The capital city of China has been dealing with exponential urban growth for several decades now. Construction sites are a common sight in Beijing, the city whose population exceeds 11 million people. New buildings are being made every day, but many of them are never completed. These unfinished structures are favorite surfaces of the Chinese artist ROBBBB. Street artist ROBBBB paints portraits of Beijing's citizens, including children, elderly people, businessman and construction workers, while using walls of abandoned buildings as canvases.
The artist's created his name by taking a common English name Rob, and then adding few extra Bs to it. The second B signifies his home town and his main inspiration - Beijing, third B symbolizes one of his favorite street artists Blek le Rat and the final B stands for the best. However, it's not that the artist thinks he is the best (as one might assume), its just a way for ROBBBB to motivate himself to work harder. ROBBBB has created over 200 street art pieces so far and has no plans to stop. The artist is attracted by abandoned city ruins because he thinks that they depict perfectly the current spirit and the rapid urban growth of Beijing.
ROBBBB believes that his work is a reflection of the society he lives in and that he is creating a permanent image of Beijing's development for future generations. One of his artworks portrays a man in a suit while holding a flower. Another depicts an elderly woman holding a bag full of groceries. The creative process starts with the artist taking pictures of the local residents. Then he enlarges the images in order to make lively, life-size stencils. These artworks seem so realistic that people literary see themselves and their friends and neighbors on the walls. Although the Chinese artist claims that he doesn't care whether people like his art and that he is more interested in expressing his own "inner thoughts", his works seems to have many admirers. According to South China Morning Post, various citizens of Beijing, from college students to 60 year-olds appreciate the liveliness and the authenticity of his vivid figures.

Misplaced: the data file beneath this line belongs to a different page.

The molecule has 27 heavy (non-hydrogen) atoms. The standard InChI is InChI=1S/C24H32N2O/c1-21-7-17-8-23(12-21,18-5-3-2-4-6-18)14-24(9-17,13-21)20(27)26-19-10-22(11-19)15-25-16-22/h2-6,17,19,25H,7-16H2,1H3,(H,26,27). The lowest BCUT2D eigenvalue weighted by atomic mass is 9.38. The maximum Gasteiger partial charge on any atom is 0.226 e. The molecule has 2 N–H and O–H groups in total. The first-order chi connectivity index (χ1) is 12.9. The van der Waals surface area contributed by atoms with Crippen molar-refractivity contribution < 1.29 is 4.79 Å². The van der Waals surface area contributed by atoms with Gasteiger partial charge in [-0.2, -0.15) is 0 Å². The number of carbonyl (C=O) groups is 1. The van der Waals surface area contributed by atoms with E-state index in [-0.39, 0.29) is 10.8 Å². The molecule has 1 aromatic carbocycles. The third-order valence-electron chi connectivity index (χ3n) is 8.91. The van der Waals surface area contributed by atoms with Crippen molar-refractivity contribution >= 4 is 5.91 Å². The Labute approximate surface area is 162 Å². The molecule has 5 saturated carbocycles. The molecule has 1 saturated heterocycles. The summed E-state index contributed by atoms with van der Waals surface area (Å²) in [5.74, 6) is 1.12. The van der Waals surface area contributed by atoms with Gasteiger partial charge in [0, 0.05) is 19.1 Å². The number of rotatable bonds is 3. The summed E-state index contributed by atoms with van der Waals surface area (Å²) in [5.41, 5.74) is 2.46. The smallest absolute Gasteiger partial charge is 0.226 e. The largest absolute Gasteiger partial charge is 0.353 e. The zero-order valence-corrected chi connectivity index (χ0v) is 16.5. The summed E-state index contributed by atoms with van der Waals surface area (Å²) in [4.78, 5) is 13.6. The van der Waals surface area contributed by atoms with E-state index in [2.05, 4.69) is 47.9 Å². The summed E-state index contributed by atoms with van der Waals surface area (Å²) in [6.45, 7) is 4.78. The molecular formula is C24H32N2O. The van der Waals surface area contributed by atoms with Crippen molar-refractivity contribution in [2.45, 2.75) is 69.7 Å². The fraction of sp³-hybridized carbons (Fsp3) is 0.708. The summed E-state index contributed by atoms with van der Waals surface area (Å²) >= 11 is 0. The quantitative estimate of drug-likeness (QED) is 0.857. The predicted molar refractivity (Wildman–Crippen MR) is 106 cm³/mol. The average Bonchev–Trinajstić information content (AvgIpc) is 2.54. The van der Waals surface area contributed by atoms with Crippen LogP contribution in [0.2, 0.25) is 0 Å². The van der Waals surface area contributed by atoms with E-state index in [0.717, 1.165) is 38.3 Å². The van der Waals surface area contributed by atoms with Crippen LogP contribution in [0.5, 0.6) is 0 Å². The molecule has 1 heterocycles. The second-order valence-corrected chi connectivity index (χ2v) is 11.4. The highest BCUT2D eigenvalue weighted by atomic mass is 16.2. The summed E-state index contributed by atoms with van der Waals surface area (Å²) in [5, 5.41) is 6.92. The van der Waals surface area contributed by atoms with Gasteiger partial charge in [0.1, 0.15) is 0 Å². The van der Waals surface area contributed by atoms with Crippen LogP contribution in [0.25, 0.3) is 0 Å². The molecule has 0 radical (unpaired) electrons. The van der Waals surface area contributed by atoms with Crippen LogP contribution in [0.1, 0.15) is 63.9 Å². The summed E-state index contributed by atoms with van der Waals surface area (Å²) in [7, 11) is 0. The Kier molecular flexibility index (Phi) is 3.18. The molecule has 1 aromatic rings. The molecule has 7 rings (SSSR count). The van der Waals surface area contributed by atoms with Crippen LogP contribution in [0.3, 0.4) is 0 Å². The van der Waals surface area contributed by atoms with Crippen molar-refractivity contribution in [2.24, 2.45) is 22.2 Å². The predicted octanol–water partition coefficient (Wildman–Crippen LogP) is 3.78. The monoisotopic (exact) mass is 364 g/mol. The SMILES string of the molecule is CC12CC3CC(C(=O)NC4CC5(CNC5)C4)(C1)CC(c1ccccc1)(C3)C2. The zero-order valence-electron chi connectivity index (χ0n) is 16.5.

China is a home of many celebrated contemporary artists and numerous art collectors but street art is quite a novelty in this Asian country. Considering that China doesn't have strict laws against street art and graffiti these art forms can be practiced freely in the capital, but at this time very few artists are taking advantage of that fact. Although street art is yet to develop in China, ROBBBB sees the similarity between this art form and buildings that are dilapidated. "I believe that these ruins are the intersection of the city's development. They're actually just like street art – they all contain some sort of temporary quality."- said the artist in a conversation with International Business Times.
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Featured image: Artwork by ROBBBB
Images courtesy of South China Morning Post